Airing its first episode on October 11, 1975, Saturday Night Live has entered its 45th year as an American television institution. The recipient of 157 Primetime Emmy Awards and another 428 nominations, the brainchild of Lorne Michaels has launched the careers of some of the most successful comedians in entertainment history.
Though the show has seen its fair share of peaks and valleys in terms of ratings since its inception, every so often, a new and exciting cast comes along that moves the series forward. In the 1970s, SNL featured the likes of Bill Murray, Dan Aykroyd, John Belushi, and Gilda Radner. In the '80s, Eddie Murphy skyrocketed to fame, while Billy Crystal and Martin Short further proved a sketch comedy television program could indeed become a springboard to success.
The 1990s brought a bit of a renaissance to SNL, as cast members Mike Myers, Adam Sandler, Chris Farley, Will Ferrell, Chris Rock, and Tracy Morgan all brought something unique and exciting to the stage each week. The turn of the millennium introduced fresh faces like Tina Fey, Kristen Wiig, Amy Poehler, Seth Meyers, and Andy Samberg.
However, with over 150 different repertory players across 45 seasons, there's bound to be those who were less than pleased with the time they spent at Studio 8H. Who are they and what did they say? And what about the actors that loved performing at 30 Rock?
Before Wayne's World was a movie, it was a regular skit on Saturday Night Live in the early 1990s. Starring alongside Mike Myers, Dana Carvey's Garth is an indelible piece of Saturday Night Live history. Of course, Carvey played plenty of other wonderful characters, such as the Church Lady, Hanz, and President George H.W. Bush.
So naturally, Carvey understands a thing or two about impersonating a character too much, even one as successful and Emmy-winning as Alec Baldwin's Donald Trump. Speaking with The Hill, Carvey wondered how much more shrill Trump will get and, in turn, where the comedy will go - despite an almost endless array of new material surrounding the president.
“I’ll find myself getting Trump fatigue in my stand-up and then something will change, I’ll find a different rhythm, it’ll get interesting again,” the star of the 2017 Hulu documentary, Too Funny to Fail, says. “But I’m just as interested in doing other presidents around Trump and juxtaposing.”
- Age: 65
Former Saturday Night Live writer and Weekend Update star Tina Fey appeared on David Tennant's podcast, David Tennant Does a Podcast, in April 2019 and said she was both "glad" and "relieved" to no longer be on the long-running NBC show. "The culture is so ugly and the political climate is so ugly," Fey said.
Famously portraying former vice presidential candidate Sarah Palin, Fey believes SNL no longer holds the type of power it once did to sway public opinion.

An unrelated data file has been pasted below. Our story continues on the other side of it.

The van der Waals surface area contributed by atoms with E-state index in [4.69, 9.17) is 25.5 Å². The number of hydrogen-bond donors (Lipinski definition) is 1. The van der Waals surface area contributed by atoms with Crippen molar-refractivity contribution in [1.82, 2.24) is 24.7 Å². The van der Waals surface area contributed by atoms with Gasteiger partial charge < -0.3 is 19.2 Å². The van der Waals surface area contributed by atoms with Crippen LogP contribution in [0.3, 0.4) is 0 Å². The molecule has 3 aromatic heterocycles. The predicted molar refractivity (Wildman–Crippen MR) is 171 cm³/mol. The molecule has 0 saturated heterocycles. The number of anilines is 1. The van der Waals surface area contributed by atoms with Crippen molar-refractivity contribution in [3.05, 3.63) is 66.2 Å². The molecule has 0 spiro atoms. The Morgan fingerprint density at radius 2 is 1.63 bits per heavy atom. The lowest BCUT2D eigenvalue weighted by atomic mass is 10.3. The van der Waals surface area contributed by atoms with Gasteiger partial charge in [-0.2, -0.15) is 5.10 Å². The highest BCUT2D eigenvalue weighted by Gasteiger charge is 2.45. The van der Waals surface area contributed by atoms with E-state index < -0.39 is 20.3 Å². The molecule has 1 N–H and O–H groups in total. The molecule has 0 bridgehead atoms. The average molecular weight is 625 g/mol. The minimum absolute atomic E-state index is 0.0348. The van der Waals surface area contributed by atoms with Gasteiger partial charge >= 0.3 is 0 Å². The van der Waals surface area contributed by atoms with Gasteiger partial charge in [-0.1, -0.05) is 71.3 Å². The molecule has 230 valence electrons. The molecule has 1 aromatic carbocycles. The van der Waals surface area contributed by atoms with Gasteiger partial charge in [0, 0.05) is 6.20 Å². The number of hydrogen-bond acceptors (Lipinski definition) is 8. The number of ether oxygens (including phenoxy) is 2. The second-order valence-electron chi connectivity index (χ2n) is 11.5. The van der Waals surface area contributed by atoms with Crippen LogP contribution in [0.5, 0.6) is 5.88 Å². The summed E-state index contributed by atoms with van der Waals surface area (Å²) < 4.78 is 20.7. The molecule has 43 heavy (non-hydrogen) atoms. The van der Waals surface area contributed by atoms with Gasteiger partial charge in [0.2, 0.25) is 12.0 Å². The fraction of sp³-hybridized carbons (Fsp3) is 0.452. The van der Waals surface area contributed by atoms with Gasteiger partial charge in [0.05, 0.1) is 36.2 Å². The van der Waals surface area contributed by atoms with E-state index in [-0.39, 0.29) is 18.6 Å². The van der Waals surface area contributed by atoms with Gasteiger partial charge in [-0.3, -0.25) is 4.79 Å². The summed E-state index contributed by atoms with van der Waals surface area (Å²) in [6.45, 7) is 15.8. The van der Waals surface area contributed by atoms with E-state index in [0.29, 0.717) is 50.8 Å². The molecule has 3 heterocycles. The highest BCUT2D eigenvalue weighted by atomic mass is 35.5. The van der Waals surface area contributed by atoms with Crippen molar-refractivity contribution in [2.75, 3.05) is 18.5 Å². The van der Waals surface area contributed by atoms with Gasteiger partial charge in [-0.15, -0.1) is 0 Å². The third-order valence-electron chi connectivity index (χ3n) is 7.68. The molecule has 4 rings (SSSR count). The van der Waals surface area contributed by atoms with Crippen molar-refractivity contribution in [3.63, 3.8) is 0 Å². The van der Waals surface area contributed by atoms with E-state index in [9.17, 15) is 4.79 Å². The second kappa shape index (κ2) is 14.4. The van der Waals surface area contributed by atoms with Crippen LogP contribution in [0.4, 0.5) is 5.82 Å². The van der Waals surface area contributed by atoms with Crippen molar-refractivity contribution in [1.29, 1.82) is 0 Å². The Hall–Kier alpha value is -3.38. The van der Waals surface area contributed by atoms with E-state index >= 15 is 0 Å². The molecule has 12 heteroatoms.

"I think you can shine a light," Fey said. "You can help them articulate something they’re already feeling about a given person.”
Fey also mentioned that she didn't want to be in a scene with Sarah Palin when Palin famously appeared on the show in October 2008.
"I didn't want to be in a two-shot with her," Fey said. "Because I just thought, 'Well, that's what they'll show when I die.' When I die, that's what they'll show on the Emmys."
- Age: 50
Best known for his portrayal as Clark Griswold in the National Lampoon's Vacation franchise, Chevy Chase was the show's first original cast member to leave for greener pastures. Chase, who has since hosted the show eight times through 1997, and has appeared on numerous occasions as a special guest through 2015, has been downright critical of the show he once helped put on the map.
In a 2018 interview with The Washington Post, Chase admitted that, while performing on SNL, he "never had more fun" and "really loved it and enjoyed it." He was especially complimentary of Gilda Radner, Dana Carvey, and Dan Aykroyd, calling him "the funniest guy on the show."
However, that's where the pleasantries end. Chase would go on to lambaste SNL and some of its past cast members.
"I’m amazed that Lorne [Michaels] has gone so low," Chase said. "I had to watch a little of it, and I just couldn’t f*cking believe it. That means a whole generation of sh*theads laughs at the worst f*cking humor in the world.”
Speaking about Will Ferrell, Chase said, "Just not funny." On Tina Fey, “I didn’t see what all the folderol was about.” Clearly, Chase is also not a Kristen Wiig fan, saying, “She had two things going for her. She had clear-cut chops, and she was pretty, too. But what happened to her? Where did she go?”
- Age: 77
It's amazing to think that Kenan Thompson is the longest-running cast member in the history of Saturday Night Live. Having earned his first Emmy nomination in 2017 for the comedic song "Last Christmas," which was co-written with Chance the Rapper, Thompson told Deadline in 2018 that he'd "happily stay on the show forever."
"They’re [SNL castmates] like my big giant family," Thompson said. "It’s spending quality time and doing quality work with quality people. If it was possible I’d stay forever and just retire as the one guy that never left, basically. I’d be totally fine with that, but at the same time I still have aspirations."
Now part of the SNL old guard, Thompson is ready, able, and willing to take new cast members under his wing, even if they don't necessarily need it.
"Every cast member that comes in there, if they get the job, they’re ready to do it so they don’t need much advice," Thompson said.
- Age: 42